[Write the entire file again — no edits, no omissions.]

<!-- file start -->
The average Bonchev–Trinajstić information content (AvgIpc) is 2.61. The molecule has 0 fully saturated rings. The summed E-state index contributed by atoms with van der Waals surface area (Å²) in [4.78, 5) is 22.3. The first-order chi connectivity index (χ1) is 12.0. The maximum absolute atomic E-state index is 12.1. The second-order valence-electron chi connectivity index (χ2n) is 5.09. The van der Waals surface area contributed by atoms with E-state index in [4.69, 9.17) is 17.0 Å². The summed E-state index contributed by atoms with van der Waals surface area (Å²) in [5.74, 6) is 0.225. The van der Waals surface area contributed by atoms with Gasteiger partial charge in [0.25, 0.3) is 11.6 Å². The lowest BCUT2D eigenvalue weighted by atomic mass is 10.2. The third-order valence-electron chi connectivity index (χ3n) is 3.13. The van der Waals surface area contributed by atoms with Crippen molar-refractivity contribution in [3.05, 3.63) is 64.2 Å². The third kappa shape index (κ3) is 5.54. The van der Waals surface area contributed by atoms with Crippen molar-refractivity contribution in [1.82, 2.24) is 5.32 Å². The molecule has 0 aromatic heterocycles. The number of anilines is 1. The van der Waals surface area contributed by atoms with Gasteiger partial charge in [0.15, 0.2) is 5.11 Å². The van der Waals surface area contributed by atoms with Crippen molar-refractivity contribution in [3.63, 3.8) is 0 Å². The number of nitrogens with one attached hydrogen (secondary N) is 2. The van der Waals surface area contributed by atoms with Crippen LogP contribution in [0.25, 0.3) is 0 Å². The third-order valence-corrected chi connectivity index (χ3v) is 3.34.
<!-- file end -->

The average Bonchev–Trinajstić information content (AvgIpc) is 2.61. The molecule has 0 fully saturated rings. The summed E-state index contributed by atoms with van der Waals surface area (Å²) in [4.78, 5) is 22.3. The first-order chi connectivity index (χ1) is 12.0. The maximum absolute atomic E-state index is 12.1. The second-order valence-electron chi connectivity index (χ2n) is 5.09. The van der Waals surface area contributed by atoms with E-state index in [4.69, 9.17) is 17.0 Å². The summed E-state index contributed by atoms with van der Waals surface area (Å²) in [5.74, 6) is 0.225. The van der Waals surface area contributed by atoms with Gasteiger partial charge in [0.25, 0.3) is 11.6 Å². The lowest BCUT2D eigenvalue weighted by atomic mass is 10.2. The third-order valence-electron chi connectivity index (χ3n) is 3.13. The van der Waals surface area contributed by atoms with Crippen molar-refractivity contribution in [3.05, 3.63) is 64.2 Å². The third kappa shape index (κ3) is 5.54. The van der Waals surface area contributed by atoms with Crippen molar-refractivity contribution in [1.82, 2.24) is 5.32 Å². The molecule has 0 aromatic heterocycles. The number of anilines is 1. The van der Waals surface area contributed by atoms with Gasteiger partial charge in [0.15, 0.2) is 5.11 Å². The van der Waals surface area contributed by atoms with Crippen molar-refractivity contribution in [3.63, 3.8) is 0 Å². The number of nitrogens with one attached hydrogen (secondary N) is 2. The van der Waals surface area contributed by atoms with Crippen LogP contribution in [0.25, 0.3) is 0 Å². The third-order valence-corrected chi connectivity index (χ3v) is 3.34.